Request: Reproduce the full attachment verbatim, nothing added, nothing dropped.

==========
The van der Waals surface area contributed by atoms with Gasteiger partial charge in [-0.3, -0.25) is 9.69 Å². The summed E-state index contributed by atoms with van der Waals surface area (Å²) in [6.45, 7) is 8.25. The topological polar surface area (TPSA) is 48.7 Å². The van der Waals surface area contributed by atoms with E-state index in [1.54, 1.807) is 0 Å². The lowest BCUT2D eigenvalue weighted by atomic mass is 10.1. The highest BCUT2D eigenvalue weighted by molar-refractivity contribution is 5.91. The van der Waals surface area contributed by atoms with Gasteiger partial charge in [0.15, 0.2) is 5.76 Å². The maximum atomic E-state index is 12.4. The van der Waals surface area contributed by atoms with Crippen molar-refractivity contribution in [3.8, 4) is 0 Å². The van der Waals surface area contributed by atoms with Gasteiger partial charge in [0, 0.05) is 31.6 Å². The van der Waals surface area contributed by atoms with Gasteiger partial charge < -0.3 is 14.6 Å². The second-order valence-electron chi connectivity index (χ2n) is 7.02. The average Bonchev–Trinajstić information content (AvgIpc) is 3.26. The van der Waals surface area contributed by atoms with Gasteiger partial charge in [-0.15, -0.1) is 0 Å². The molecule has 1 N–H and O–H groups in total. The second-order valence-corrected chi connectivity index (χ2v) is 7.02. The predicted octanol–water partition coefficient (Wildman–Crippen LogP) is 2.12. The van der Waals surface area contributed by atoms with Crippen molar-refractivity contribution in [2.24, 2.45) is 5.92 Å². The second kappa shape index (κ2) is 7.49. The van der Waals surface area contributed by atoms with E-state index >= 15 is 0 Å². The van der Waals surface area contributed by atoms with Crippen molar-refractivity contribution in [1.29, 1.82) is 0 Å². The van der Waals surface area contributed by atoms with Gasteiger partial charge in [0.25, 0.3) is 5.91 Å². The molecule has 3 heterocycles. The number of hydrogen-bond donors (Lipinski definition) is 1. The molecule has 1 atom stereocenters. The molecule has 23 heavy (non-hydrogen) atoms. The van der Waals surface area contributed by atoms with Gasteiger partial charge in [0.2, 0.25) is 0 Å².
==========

The van der Waals surface area contributed by atoms with Gasteiger partial charge in [-0.3, -0.25) is 9.69 Å². The summed E-state index contributed by atoms with van der Waals surface area (Å²) in [6.45, 7) is 8.25. The topological polar surface area (TPSA) is 48.7 Å². The van der Waals surface area contributed by atoms with E-state index in [1.54, 1.807) is 0 Å². The lowest BCUT2D eigenvalue weighted by atomic mass is 10.1. The highest BCUT2D eigenvalue weighted by molar-refractivity contribution is 5.91. The van der Waals surface area contributed by atoms with Gasteiger partial charge in [0.15, 0.2) is 5.76 Å². The maximum atomic E-state index is 12.4. The van der Waals surface area contributed by atoms with Crippen molar-refractivity contribution in [3.8, 4) is 0 Å². The van der Waals surface area contributed by atoms with Gasteiger partial charge in [0, 0.05) is 31.6 Å². The van der Waals surface area contributed by atoms with Gasteiger partial charge < -0.3 is 14.6 Å². The second-order valence-electron chi connectivity index (χ2n) is 7.02. The average Bonchev–Trinajstić information content (AvgIpc) is 3.26. The van der Waals surface area contributed by atoms with Gasteiger partial charge in [-0.15, -0.1) is 0 Å². The molecule has 1 N–H and O–H groups in total. The second-order valence-corrected chi connectivity index (χ2v) is 7.02. The predicted octanol–water partition coefficient (Wildman–Crippen LogP) is 2.12. The van der Waals surface area contributed by atoms with Crippen molar-refractivity contribution in [2.24, 2.45) is 5.92 Å². The second kappa shape index (κ2) is 7.49. The van der Waals surface area contributed by atoms with E-state index >= 15 is 0 Å². The van der Waals surface area contributed by atoms with Crippen molar-refractivity contribution in [1.29, 1.82) is 0 Å². The van der Waals surface area contributed by atoms with Gasteiger partial charge in [0.25, 0.3) is 5.91 Å². The molecule has 3 heterocycles. The number of hydrogen-bond donors (Lipinski definition) is 1. The molecule has 1 atom stereocenters. The molecule has 23 heavy (non-hydrogen) atoms. The van der Waals surface area contributed by atoms with Gasteiger partial charge in [0.2, 0.25) is 0 Å².